It looks like 76ers fans are going to have to wait just a little bit longer to see the debut of their 7 foot franchise superstar this season.
Philadelphia has now pushed back the expected return date of Andrew Bynum for another 5-6 weeks due to complications occurring from a bone bruise in his right knee.
The team had originally hoped that he would able to play on October 31st (season opener), but instead ruled on the side of caution.
The new goal is for Bynum to resume normal basketball activity around the 10th of December. He would then need approximately 2-4 weeks of practice and conditioning before he could suit up for the 76ers.
Andrew was acquired back in August as part of a four-team trade that sent Dwight Howard to the Los Angeles Lakers and Andre Iguodala to the Denver Nuggets. Since arriving, he has yet to participate in any practices.
”It’s better than when it started, it’s just not quite there yet. It’s not where I want it to be.”
”As far as getting better, I think this is the way I need to handle it. It’s tough. I want to get out there, I want to play. It’s just a roller coaster. Obviously, missing games is not good. I want to be out there, I want to be there with my teammates.” (Yahoo Sports)
Bynum can sign a five-year deal worth $100 million this offseason, but his questionable health could alter that significantly.
What does this all mean for Philadelphia?
The 76ers currently find themselves sitting comfortably at 4-3, which is good enough for third in the Atlantic Division and fifth in the Eastern Conference.
7 players on the roster (Richardson, Turner, Hawes, Young, Holiday, Wright, Young) are currently averaging more than 8.5 points a game, which always seems to be a common trait amongst 76er teams from year-to-year. Instead of relying just on one offensive threat who can pile up 20.0+ points a game, Philadelphia has an abundance of weapons who can go off any night.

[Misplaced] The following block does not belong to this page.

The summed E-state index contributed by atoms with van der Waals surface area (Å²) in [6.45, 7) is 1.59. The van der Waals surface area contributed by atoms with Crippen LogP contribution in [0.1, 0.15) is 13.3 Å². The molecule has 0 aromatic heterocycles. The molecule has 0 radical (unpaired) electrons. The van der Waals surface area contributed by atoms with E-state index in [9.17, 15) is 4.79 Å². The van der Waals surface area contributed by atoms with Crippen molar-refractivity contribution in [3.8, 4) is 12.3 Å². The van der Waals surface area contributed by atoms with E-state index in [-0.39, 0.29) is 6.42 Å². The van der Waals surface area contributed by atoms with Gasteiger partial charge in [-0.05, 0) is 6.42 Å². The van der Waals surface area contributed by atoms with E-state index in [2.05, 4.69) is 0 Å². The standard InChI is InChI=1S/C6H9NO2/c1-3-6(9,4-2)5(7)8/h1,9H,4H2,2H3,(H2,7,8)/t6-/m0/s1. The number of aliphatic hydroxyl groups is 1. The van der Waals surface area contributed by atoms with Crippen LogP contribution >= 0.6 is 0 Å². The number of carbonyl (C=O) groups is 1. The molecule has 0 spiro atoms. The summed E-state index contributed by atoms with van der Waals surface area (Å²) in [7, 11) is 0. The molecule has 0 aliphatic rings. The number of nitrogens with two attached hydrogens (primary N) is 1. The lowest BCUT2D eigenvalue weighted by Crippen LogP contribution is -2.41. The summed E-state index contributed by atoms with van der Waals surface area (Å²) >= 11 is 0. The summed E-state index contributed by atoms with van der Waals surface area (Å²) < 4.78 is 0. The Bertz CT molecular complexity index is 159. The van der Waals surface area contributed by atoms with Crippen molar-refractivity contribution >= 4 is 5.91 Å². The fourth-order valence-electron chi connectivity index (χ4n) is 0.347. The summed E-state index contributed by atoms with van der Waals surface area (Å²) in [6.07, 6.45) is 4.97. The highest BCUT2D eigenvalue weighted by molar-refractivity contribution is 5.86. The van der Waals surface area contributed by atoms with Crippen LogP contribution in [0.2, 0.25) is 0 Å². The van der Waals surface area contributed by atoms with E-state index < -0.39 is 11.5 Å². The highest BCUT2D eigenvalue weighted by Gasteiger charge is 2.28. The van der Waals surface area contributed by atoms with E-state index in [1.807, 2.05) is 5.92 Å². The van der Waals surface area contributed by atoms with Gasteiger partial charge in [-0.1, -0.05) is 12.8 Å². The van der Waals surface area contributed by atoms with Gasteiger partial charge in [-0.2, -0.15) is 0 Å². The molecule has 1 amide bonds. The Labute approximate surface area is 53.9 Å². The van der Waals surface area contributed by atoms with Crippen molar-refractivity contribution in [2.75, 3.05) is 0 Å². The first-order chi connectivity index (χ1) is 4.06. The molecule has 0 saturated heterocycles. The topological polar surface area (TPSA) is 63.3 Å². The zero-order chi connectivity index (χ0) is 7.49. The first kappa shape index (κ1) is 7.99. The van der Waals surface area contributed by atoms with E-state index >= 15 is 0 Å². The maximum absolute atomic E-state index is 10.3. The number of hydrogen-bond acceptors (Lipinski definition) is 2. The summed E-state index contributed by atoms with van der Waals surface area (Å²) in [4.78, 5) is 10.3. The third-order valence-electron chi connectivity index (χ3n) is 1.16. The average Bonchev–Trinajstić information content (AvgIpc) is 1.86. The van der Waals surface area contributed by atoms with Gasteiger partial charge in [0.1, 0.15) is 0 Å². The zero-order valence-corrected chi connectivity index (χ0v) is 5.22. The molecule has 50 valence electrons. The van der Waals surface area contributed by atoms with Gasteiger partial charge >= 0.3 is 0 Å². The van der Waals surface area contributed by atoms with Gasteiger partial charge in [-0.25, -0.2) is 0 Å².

They’re fifth in the league for opposing teams scoring (90.7), so defense certainly hasn’t been an issue thus far.
Obviously this team would be a lot stronger on both ends of the court if Bynum was 100%. Spencer Hawes and Kwame Brown are not long-term solutions at the 4-5 spots.
If the 76ers can maintain this level of play for another month or two and remain afloat in the Eastern Conference with a .500 record until his return, then they should be just fine.
However, just because doctors expect Andrew back on the courts by January, doesn’t mean it will happen as planned. Setbacks have occurred every step of the way, so it wouldn’t shock me to hear him miss even more time down the road.
His prolonged absence from the team not only hurts Philadelphia’s postseason chances, but also his opportunity to land a big-fat contract this summer as well.
How can the Sixers pay a guy with the injury history and inconsistency that Bynum has?
Christopher Walder is a sports blogger and lead editor for Sir Charles in Charge. You may follow him on Twitter @WalderSports